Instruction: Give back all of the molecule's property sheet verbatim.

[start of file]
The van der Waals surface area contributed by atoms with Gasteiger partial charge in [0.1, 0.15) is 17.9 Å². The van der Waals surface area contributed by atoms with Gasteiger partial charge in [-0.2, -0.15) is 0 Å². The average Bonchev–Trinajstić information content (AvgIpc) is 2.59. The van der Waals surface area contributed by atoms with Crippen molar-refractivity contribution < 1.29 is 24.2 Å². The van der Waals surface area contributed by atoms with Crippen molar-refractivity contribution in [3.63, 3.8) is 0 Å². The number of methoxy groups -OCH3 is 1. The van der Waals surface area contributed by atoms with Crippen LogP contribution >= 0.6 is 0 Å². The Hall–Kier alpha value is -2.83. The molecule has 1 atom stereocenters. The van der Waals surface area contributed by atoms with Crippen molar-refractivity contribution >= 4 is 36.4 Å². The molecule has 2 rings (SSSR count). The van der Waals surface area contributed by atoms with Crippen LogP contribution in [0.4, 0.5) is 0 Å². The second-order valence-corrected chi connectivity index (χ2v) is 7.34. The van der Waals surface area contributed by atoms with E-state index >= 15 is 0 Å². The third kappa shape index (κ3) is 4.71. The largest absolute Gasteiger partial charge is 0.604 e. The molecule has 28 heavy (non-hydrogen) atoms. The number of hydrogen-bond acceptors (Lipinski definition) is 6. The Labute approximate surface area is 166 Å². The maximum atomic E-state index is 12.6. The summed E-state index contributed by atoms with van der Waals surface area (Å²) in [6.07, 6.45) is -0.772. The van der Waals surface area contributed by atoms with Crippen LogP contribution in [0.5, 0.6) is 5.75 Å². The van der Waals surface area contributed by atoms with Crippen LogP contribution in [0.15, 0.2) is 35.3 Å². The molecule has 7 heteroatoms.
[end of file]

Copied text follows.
The van der Waals surface area contributed by atoms with Gasteiger partial charge in [0.1, 0.15) is 17.9 Å². The van der Waals surface area contributed by atoms with Gasteiger partial charge in [-0.2, -0.15) is 0 Å². The average Bonchev–Trinajstić information content (AvgIpc) is 2.59. The van der Waals surface area contributed by atoms with Crippen molar-refractivity contribution < 1.29 is 24.2 Å². The van der Waals surface area contributed by atoms with Crippen molar-refractivity contribution in [3.63, 3.8) is 0 Å². The number of methoxy groups -OCH3 is 1. The van der Waals surface area contributed by atoms with Crippen LogP contribution >= 0.6 is 0 Å². The Hall–Kier alpha value is -2.83. The molecule has 1 atom stereocenters. The van der Waals surface area contributed by atoms with Crippen molar-refractivity contribution >= 4 is 36.4 Å². The molecule has 2 rings (SSSR count). The van der Waals surface area contributed by atoms with Crippen LogP contribution in [0.4, 0.5) is 0 Å². The second-order valence-corrected chi connectivity index (χ2v) is 7.34. The van der Waals surface area contributed by atoms with E-state index >= 15 is 0 Å². The third kappa shape index (κ3) is 4.71. The largest absolute Gasteiger partial charge is 0.604 e. The molecule has 28 heavy (non-hydrogen) atoms. The number of hydrogen-bond acceptors (Lipinski definition) is 6. The Labute approximate surface area is 166 Å². The maximum atomic E-state index is 12.6. The summed E-state index contributed by atoms with van der Waals surface area (Å²) in [6.07, 6.45) is -0.772. The van der Waals surface area contributed by atoms with Crippen LogP contribution in [0.5, 0.6) is 5.75 Å². The van der Waals surface area contributed by atoms with Crippen LogP contribution in [0.15, 0.2) is 35.3 Å². The molecule has 7 heteroatoms.